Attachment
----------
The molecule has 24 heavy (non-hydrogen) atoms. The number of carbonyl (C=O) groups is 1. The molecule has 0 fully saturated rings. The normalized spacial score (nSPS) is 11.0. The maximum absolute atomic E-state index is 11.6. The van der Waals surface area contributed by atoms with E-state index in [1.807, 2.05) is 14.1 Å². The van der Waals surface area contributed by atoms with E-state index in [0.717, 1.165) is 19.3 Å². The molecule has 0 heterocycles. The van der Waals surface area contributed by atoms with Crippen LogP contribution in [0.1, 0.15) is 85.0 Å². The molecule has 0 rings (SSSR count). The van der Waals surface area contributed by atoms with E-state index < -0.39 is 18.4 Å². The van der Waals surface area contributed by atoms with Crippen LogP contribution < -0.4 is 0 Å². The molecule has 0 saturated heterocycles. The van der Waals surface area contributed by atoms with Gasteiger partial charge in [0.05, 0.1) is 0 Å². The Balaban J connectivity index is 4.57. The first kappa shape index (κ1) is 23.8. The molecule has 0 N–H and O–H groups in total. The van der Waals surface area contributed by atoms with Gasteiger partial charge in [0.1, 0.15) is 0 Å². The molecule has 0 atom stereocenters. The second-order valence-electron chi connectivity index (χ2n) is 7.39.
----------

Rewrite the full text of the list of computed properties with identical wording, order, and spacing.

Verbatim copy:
The molecule has 24 heavy (non-hydrogen) atoms. The number of carbonyl (C=O) groups is 1. The molecule has 0 fully saturated rings. The normalized spacial score (nSPS) is 11.0. The maximum absolute atomic E-state index is 11.6. The van der Waals surface area contributed by atoms with E-state index in [1.807, 2.05) is 14.1 Å². The van der Waals surface area contributed by atoms with E-state index in [0.717, 1.165) is 19.3 Å². The molecule has 0 heterocycles. The van der Waals surface area contributed by atoms with Crippen LogP contribution in [0.1, 0.15) is 85.0 Å². The molecule has 0 rings (SSSR count). The van der Waals surface area contributed by atoms with E-state index < -0.39 is 18.4 Å². The van der Waals surface area contributed by atoms with Crippen LogP contribution < -0.4 is 0 Å². The molecule has 0 saturated heterocycles. The van der Waals surface area contributed by atoms with Gasteiger partial charge in [0.05, 0.1) is 0 Å². The Balaban J connectivity index is 4.57. The first kappa shape index (κ1) is 23.8. The molecule has 0 N–H and O–H groups in total. The van der Waals surface area contributed by atoms with Gasteiger partial charge in [0.1, 0.15) is 0 Å². The molecule has 0 atom stereocenters. The second-order valence-electron chi connectivity index (χ2n) is 7.39.